Failure to rescue and pulmonary resection for lung cancer.
Failure to rescue is defined as death after an acute inpatient event and has been observed among hospitals that perform general, vascular, and cardiac surgery. This study aims to evaluate variation in complication and failure to rescue rates among hospitals that perform pulmonary resection for lung cancer.By using the Society of Thoracic Surgeons General Thoracic Surgery Database, a retrospective, multicenter cohort study was performed of adult patients with lung cancer who underwent pulmonary resection. Hospitals participating in the Society of Thoracic Surgeons General Thoracic Surgery Database were ranked by their risk-adjusted, standardized mortality ratio (using random effects logistic regression) and grouped into quintiles. Complication and failure to rescue rates were evaluated across 5 groups (very low, low, medium, high, and very high mortality hospitals).Between 2009 and 2012, there were 30,000 patients cared for at 208 institutions participating in the Society of Thoracic Surgeons General Thoracic Surgery Database (median age, 68 years; 53% were women, 87% were white, 71% underwent lobectomy, 65% had stage I). Mortality rates varied over 4-fold across hospitals (3.2% vs 0.7%). Complication rates occurred more frequently at hospitals with higher mortality (42% vs 34%, P < .001). However, the magnitude of variation (22%) in complication rates dwarfed the 4-fold magnitude of variation in failure to rescue rates (6.8% vs 1.7%, P < .001) across hospitals.Variation in hospital mortality seems to be more strongly related to rescuing patients from complications than to the occurrence of complications. This observation is significant because it redirects quality improvement and health policy initiatives to more closely examine and support system-level changes in care delivery that facilitate early detection and treatment of complications.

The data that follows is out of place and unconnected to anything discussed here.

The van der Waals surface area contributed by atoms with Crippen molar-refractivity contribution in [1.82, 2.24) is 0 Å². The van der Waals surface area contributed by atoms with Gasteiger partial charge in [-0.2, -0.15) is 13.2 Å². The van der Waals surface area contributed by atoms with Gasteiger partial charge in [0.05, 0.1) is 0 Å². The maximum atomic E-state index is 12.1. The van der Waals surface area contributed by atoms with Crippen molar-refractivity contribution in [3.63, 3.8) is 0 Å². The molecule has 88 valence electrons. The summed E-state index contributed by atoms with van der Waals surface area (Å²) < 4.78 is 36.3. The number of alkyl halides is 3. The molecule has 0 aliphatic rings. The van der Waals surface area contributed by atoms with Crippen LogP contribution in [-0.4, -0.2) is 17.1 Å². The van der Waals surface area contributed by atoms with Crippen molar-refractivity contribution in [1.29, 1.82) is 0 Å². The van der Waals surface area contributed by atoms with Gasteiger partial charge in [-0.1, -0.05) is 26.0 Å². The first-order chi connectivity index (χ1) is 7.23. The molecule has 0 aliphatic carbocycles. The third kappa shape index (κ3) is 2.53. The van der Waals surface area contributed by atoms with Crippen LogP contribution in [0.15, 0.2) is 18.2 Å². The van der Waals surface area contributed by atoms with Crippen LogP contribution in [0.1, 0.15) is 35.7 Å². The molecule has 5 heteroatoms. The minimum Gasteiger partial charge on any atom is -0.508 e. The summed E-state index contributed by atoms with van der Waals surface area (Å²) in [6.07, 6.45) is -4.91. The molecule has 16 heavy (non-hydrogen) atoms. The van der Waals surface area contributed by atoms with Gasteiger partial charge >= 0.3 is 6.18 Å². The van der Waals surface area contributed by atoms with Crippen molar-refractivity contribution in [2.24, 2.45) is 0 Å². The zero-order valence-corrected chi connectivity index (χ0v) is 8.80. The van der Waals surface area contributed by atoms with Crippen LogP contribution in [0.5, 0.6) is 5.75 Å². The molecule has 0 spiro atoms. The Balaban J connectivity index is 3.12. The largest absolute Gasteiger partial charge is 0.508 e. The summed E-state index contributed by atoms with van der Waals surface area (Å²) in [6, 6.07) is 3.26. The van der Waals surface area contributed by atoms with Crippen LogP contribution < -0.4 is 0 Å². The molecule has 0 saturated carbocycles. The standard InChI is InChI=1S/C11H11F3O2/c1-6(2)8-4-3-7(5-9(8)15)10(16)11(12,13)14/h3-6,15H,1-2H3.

Farjah, F; Backhus, L; Cheng, A; Englum, B; Kim, S; Saha-Chaudhuri, P; Wood, DE; Mulligan, MS; Varghese, TK
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